Newsgroups: sci.math
From: boshuck@triples.math.mcgill.ca (William Boshuck)
Subject: Re: Your favourite proofs
Date: Thu, 14 Jul 1994 20:10:28 GMT
Hi,
I just remembered a really cute proof of the following fact: Any
finite collection L of points in the plane satisfying
(*) a line passing through any two points in L passes
through a third point in L
is collinear.
Proof: Suppose not. Among all triples (p,q,r) of non-collinear points
in L, pick one which minimizes the distance between r and the line pq,
and let p' be a point witnessing (*) for the line pq. Without loss, p'
lies between p and q on pq. Then the distance between p' and (at
least) one of the lines rp, rq is smaller than the distance between r
and pq. Contradiction.
cheers,
==============================================================================
Newsgroups: sci.math
From: stephen@mont.cs.missouri.edu (Stephen Montgomery-Smith)
Subject: Re: Your favourite proofs
Date: 15 Jul 94 05:16:02 GMT
In <1994Jul14.201028.8961@sifon.cc.mcgill.ca> boshuck@triples.math.mcgill.ca (Wi
lliam Boshuck) writes:
>Hi,
>I just remembered a really cute proof of the following fact: Any
>finite collection L of points in the plane satisfying
> (*) a line passing through any two points in L passes
> through a third point in L
>is collinear.
>Proof: [ the short proof is ommitted]
Apparently this was an unsolved problem for quite a while.
Stephen
==============================================================================
Newsgroups: sci.math
Subject: Re: Your favourite proofs
From: kubo@zariski.harvard.edu (Tal Kubo)
Date: 15 Jul 94 03:32:25 EDT
In article
stephen@mont.cs.missouri.edu (Stephen Montgomery-Smith) writes:
>boshuck@triples.math.mcgill.ca (William Boshuck) writes:
>
>>[...] Any finite collection L of points in the plane satisfying
>
>> (*) a line passing through any two points in L passes
>> through a third point in L
>>
>>is collinear.
>
>>Proof: [ the short proof is ommitted]
>
>Apparently this was an unsolved problem for quite a while.
Both this problem and the previous one (N red, N blue points) are
projectively invariant assertions but the short proofs use
metric concepts. Maybe "purity of method" was the stumbling block?
(Speaking of which, are there projective geometry solutions to either
problem? The one above even has a *combinatorial* solution but it's
not simple.)
=============================================================================
Newsgroups: sci.math
From: edgar@math.ohio-state.edu (Gerald Edgar)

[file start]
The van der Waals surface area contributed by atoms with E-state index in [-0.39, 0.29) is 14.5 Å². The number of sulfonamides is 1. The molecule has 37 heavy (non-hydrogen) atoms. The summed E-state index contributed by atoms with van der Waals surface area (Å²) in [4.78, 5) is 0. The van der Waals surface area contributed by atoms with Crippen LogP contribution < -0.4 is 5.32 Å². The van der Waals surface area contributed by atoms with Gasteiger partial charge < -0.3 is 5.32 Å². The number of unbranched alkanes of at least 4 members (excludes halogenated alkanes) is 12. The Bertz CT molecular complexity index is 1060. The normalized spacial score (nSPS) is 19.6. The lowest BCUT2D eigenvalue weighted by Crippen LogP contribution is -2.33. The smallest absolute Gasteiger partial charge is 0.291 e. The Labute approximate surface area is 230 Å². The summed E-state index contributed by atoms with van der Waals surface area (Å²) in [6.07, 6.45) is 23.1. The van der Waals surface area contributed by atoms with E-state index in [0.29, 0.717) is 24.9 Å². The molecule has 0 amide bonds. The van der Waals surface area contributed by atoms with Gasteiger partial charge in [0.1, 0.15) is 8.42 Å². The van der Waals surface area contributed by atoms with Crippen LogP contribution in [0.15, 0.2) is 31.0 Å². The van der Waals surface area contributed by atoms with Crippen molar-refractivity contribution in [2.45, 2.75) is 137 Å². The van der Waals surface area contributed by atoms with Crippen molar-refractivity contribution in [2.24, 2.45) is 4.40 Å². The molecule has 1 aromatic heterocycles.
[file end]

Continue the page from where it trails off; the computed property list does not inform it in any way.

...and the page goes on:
Subject: Re: Your favourite proofs
Date: 15 Jul 1994 09:21:58 -0400
In <1994Jul14.201028.8961@sifon.cc.mcgill.ca> boshuck@triples.math.mcgill.ca (Wi
lliam Boshuck) wrote:
>Hi,
>
>I just remembered a really cute proof of the following fact: Any
>finite collection L of points in the plane satisfying
>
> (*) a line passing through any two points in L passes
> through a third point in L
>
>is collinear.
>
>Proof: Suppose not. Among all triples (p,q,r) of non-collinear points
>in L, pick one which minimizes the distance between r and the line pq,
>and let p' be a point witnessing (*) for the line pq. Without loss, p'
>lies between p and q on pq. Then the distance between p' and (at
>least) one of the lines rp, rq is smaller than the distance between r
>and pq. Contradiction.
>
As Stephen M-S notes, this proof uses apparenly extraneous
metric properties. Is the theorem true in other geometries?
Say the two-dimensional rational plane? [Yes, embed it in the
real plane...another extraneous construction.] How about
the two-complex-dimensional "plane", where line means of course
one-complex-dimensional line?? How about planes over finite fields?
--
Gerald A. Edgar Internet: edgar@math.ohio-state.edu
Department of Mathematics Bitnet: EDGAR@OHSTPY
The Ohio State University telephone: 614-292-0395 (Office)
Columbus, OH 43210 -292-4975 (Math. Dept.) -292-1479 (Dept. Fax)
==============================================================================
Newsgroups: sci.math
Subject: Re: Your favourite proofs
From: kubo@germain.harvard.edu (Tal Kubo)
Date: 15 Jul 94 17:48:30 EDT
In article <3062hm$bpb@math.mps.ohio-state.edu>
edgar@math.ohio-state.edu (Gerald Edgar) writes:
>
>As Stephen M-S notes, this proof uses apparenly extraneous
>metric properties. Is the theorem true in other geometries?
>Say the two-dimensional rational plane? [Yes, embed it in the